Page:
where is the air density in kg m–3, is the slope of the saturation pressure deficit versus temperature function in kPa C–1, is the psychrometric constant in kPa °C–1, cp is the specific heat of moist air in J kg–1 °C–1. VPD is the vapour pressure deficit of the air in hPa. ra is the aerodynamic resistance in s m–1, calculated as proposed by Katerji and Rana (2011):

Eq. 3

where z is the measurement height of wind speed, k is the von Karman constant, hc is the crop height and d is the zero displacement plane height. All input variables are measured as indicated in Rana et al. (2016a), is calculated as in Katerji and Rana (2011). LE and u* (friction velocity) are directly computed using EC data.

Results and discussion

Seasonal and monthly scale


Mean monthly air temperature and cumulated precipitation (P) for the two growth seasons of the study are reported in Table 2, in comparison with the 31-year-reference period (1979-2009) means.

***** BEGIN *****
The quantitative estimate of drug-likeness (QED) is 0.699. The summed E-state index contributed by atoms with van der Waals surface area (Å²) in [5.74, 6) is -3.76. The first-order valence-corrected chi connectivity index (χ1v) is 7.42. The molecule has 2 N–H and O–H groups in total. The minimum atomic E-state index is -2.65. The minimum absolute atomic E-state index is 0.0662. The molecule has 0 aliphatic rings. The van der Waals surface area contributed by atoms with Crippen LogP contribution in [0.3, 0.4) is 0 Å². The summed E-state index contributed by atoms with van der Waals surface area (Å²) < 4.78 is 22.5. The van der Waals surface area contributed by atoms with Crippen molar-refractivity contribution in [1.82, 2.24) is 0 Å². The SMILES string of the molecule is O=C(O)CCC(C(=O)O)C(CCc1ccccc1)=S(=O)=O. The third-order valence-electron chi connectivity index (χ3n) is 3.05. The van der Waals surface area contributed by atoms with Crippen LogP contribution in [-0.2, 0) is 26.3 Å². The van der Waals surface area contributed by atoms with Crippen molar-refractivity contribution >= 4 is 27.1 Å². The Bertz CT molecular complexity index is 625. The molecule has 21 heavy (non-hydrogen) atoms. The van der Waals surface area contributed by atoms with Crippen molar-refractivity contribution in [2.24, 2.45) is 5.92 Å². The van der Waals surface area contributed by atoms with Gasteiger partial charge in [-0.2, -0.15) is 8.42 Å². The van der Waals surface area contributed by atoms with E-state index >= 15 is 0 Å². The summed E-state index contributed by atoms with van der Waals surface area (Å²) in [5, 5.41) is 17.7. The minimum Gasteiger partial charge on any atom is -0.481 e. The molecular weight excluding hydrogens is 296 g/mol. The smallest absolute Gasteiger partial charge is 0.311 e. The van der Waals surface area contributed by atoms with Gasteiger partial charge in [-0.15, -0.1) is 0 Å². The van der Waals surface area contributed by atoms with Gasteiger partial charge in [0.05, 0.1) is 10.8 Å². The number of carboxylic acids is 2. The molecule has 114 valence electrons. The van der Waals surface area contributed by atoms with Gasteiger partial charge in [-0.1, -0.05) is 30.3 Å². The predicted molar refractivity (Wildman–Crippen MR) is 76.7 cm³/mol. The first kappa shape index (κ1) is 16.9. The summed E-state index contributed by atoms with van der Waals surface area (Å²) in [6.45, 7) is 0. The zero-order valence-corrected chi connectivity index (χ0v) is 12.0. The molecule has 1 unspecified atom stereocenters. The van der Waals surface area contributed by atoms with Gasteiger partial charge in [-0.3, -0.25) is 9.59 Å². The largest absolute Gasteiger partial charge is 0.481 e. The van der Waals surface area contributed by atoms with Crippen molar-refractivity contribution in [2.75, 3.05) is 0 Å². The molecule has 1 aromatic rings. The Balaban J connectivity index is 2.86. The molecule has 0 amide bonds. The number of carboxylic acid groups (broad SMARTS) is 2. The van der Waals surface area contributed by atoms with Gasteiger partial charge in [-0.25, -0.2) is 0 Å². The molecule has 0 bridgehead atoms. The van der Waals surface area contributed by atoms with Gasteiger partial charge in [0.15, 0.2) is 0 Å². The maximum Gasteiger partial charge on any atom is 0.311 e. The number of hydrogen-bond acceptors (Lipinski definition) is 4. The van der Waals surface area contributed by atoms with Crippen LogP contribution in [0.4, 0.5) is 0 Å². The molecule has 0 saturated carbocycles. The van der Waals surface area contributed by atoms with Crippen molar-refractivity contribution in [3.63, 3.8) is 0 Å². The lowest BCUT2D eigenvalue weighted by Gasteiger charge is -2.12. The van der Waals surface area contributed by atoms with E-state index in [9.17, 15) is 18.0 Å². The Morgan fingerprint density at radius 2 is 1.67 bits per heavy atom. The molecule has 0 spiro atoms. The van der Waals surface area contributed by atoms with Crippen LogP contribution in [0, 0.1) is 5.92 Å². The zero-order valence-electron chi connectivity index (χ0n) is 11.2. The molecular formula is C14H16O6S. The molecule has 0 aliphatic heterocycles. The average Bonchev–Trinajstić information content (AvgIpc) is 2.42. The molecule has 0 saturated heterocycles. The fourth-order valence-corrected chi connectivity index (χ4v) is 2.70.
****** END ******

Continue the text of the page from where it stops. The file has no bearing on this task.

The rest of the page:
The mean temperature for the whole period is comparable with the temperature of the reference period, with exceptional hot summer in the DS (June and July 2012). In the two seasons the site received less water by precipitation than during the reference period: in particular, 9% and 37% less than the 31-year mean for WS and DS, respectively. The DS was drought in the spring period (March-June), with small rainfall in March, which is a crucial month for the development phase of the crop (Archontoulis et al., 2010). Furthermore, even if in the WS the site received an amount of water comparable with the 31-year mean, the rainfall distribution during the growth cycle was scarce during winter, from November until February, and very abundant in the spring, from March to May, with a huge value in April (171% greater than the 31-year value), representing the 29% of the total rain during the experimental period. In summary, the weather of the two seasons showed variability, being drought during spring-summer of the DS, and quite rainy during spring of the WS.

The total ET in the period November - July was 508 and 456 mm for the WS and DS, respectively. During DS rainfall exceeds ET only in November, January and February. Seasonal cumulated rainfall is lower than ET for the two seasons and the water deficits (ET-P) at the end of the growth cycles are equal to 20 and 118 mm, for the WS and DS, respectively.